How did Alex and Veronica, Paul and Maggi come to live together in a watermill deep in the Yorkshire countryside?

Buying a watermill with the in-laws was our right move

“It’s hard to get your head around it, I suppose” says former teacher and actress Veronica Flanagan-Wright, smiling. “There aren’t many people in their twenties who would decide to move into a watermill in the countryside with their in-laws!”

“I reckon a lot of people think it’s crazy, but it felt normal to me” she continues.
“Absolutely,” agrees her husband Alex, a theatre director and producer. “To people who know my family, it doesn’t seem like a peculiar thing to describe, but it’s definitely not ‘the norm’.” But when a series of circumstances coincided, newlyweds Alex and Veronica began to think a little more creatively about where they could live.

“We’d rented in a few new build flats but there wasn’t anywhere I could see a real future in,” explains Alex. And following a stay at a large house in Wales, converted to put on productions and events, he stumbled on the idea of creating something similar in his home county of Yorkshire.

“I have a plethora of ridiculous ideas and most of them fall by the way side,” he laughs. “But the timings worked out for this one and here we are!”

The couple look over at Alex’s parents, Paul and Maggi Wright, sitting side by side on the sofa in their lounge: “An opportunity to live in somewhere like the mill just doesn’t come around too often. If we didn’t take it, we’d be insane,” says Veronica.

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“Exactly,” agrees Maggi. “My fall-back position was always ‘What’s the worst that could happen?’ It’s such an exciting venture.

“Friends have asked why we didn’t just put our feet up and enjoy retirement, but that’s not something we’ve ever wanted to do.”

Indeed, while many would relish the opportunity to wind down and lead a quieter life with more holidays and less responsibility, Alex’s parents Maggi and Paul decided to do the exact opposite. And it was this pragmatic and adventurous attitude to their retirement years that inspired Alex to begin discussing whether they could all find somewhere to live in together.

I reckon a lot of people think it’s crazy, but it felt normal to me

“We didn’t want to downsize, necessarily, but we didn’t expect to upsize to this! It’s amazing,” explains Paul, referring to their three-floor converted watermill, complete with lake, on-site cottage and enough space for two tennis courts. “But the decision for us to live together was always going to hinge on finding the perfect property. We wouldn’t have been able to get somewhere like this as two separate couples.”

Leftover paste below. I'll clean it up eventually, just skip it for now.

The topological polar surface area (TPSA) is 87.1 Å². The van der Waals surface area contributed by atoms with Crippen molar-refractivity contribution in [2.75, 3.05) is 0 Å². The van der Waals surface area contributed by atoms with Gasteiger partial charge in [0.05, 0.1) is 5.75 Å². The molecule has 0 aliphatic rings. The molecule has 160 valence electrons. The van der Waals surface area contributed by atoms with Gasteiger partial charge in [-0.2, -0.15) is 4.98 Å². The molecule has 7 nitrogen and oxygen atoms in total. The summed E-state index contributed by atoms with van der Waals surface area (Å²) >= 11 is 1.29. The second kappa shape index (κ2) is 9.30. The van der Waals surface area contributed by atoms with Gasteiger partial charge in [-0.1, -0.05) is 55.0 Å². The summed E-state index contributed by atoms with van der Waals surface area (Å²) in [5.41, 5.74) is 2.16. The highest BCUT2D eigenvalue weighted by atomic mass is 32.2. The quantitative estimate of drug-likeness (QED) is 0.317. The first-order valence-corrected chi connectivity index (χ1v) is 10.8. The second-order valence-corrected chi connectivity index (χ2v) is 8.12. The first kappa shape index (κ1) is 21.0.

But for Alex and Veronica to jointly invest in a house with his parents for the foreseeable future, and realistically make it work, it had to be somewhere pretty special.

“A big part of why the mill is so perfect is that it has separate living spaces,” explains Veronica. “The house is like a game of Tetris!” A very accurate description, since the two couples live in completely separate areas of the house, slotted one above the other. Both have their own entrance, lounge, bedroom, kitchen and bathroom. Paul and Maggi’s ‘maisonette’ style home sits directly above Veronica and Alex’s, the only physical connection being the large, original iron mill workings that hint to the home’s former life.

“It needed a lot of work,” continues Veronica, “But there was so much potential for us to make it something that could work for everyone in the longer term.”

A couple of years later and the family have done a lot of work to the house. Paul and Maggi set up a holiday let business, renting out the on-site cottage, while Alex and Veronica have produced theatre productions, hosted weddings and have plans to build a studio in the grounds. It’s clear the mill isn’t a stop gap for any of them. All four have emotionally and financially invested in making it work and although they’re under no illusion that the setup is ‘normal’, it’s works perfectly well for them.

“Our life here works for a lot of practical reasons,” explains Alex, smiling. “But in loads of other ways, it’s just gloriously idealistic. We all felt like we wanted to try something different, that’s at the heart of it. And the mill created a way we could all realise some of our goals and develop them into something bigger. It’s really exciting.”

To find out more about their mill home, read our article here.

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